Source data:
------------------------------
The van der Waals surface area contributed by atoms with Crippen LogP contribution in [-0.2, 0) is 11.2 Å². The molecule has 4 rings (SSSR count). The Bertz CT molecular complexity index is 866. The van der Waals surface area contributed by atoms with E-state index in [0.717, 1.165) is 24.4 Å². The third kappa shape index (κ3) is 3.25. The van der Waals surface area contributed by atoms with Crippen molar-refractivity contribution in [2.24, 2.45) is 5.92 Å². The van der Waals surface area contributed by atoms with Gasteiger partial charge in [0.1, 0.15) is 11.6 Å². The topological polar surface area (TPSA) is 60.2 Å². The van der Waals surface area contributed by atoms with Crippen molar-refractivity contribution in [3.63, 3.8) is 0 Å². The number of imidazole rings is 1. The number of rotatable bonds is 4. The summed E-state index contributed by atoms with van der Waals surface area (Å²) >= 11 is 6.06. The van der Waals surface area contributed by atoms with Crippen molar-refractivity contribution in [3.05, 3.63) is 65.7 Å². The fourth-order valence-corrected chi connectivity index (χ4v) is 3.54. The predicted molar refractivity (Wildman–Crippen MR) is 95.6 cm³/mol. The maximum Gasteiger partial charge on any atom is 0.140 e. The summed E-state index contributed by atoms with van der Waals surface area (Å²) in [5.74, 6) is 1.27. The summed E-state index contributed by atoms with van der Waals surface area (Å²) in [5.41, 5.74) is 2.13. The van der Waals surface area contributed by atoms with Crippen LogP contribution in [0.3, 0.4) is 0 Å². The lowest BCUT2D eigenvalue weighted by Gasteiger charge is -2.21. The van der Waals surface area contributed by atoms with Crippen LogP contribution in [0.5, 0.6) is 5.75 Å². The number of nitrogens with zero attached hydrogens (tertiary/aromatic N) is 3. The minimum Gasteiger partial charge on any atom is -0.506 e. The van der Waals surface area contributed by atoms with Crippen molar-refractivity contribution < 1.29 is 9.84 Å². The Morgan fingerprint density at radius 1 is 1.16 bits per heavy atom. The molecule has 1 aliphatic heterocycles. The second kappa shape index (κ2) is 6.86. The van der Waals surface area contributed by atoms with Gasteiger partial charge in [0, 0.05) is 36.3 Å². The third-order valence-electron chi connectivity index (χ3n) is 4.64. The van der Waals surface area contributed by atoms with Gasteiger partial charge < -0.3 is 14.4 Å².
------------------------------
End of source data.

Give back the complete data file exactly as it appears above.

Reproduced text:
The van der Waals surface area contributed by atoms with Crippen LogP contribution in [-0.2, 0) is 11.2 Å². The molecule has 4 rings (SSSR count). The Bertz CT molecular complexity index is 866. The van der Waals surface area contributed by atoms with E-state index in [0.717, 1.165) is 24.4 Å². The third kappa shape index (κ3) is 3.25. The van der Waals surface area contributed by atoms with Crippen molar-refractivity contribution in [2.24, 2.45) is 5.92 Å². The van der Waals surface area contributed by atoms with Gasteiger partial charge in [0.1, 0.15) is 11.6 Å². The topological polar surface area (TPSA) is 60.2 Å². The van der Waals surface area contributed by atoms with Crippen molar-refractivity contribution in [3.63, 3.8) is 0 Å². The number of imidazole rings is 1. The number of rotatable bonds is 4. The summed E-state index contributed by atoms with van der Waals surface area (Å²) >= 11 is 6.06. The van der Waals surface area contributed by atoms with Crippen molar-refractivity contribution in [3.05, 3.63) is 65.7 Å². The fourth-order valence-corrected chi connectivity index (χ4v) is 3.54. The predicted molar refractivity (Wildman–Crippen MR) is 95.6 cm³/mol. The maximum Gasteiger partial charge on any atom is 0.140 e. The summed E-state index contributed by atoms with van der Waals surface area (Å²) in [5.74, 6) is 1.27. The summed E-state index contributed by atoms with van der Waals surface area (Å²) in [5.41, 5.74) is 2.13. The van der Waals surface area contributed by atoms with Crippen LogP contribution in [0.3, 0.4) is 0 Å². The lowest BCUT2D eigenvalue weighted by Gasteiger charge is -2.21. The van der Waals surface area contributed by atoms with Crippen LogP contribution in [0.5, 0.6) is 5.75 Å². The number of nitrogens with zero attached hydrogens (tertiary/aromatic N) is 3. The minimum Gasteiger partial charge on any atom is -0.506 e. The van der Waals surface area contributed by atoms with Crippen molar-refractivity contribution < 1.29 is 9.84 Å². The Morgan fingerprint density at radius 1 is 1.16 bits per heavy atom. The molecule has 1 aliphatic heterocycles. The second kappa shape index (κ2) is 6.86. The van der Waals surface area contributed by atoms with Gasteiger partial charge in [0, 0.05) is 36.3 Å². The third-order valence-electron chi connectivity index (χ3n) is 4.64. The van der Waals surface area contributed by atoms with Gasteiger partial charge < -0.3 is 14.4 Å².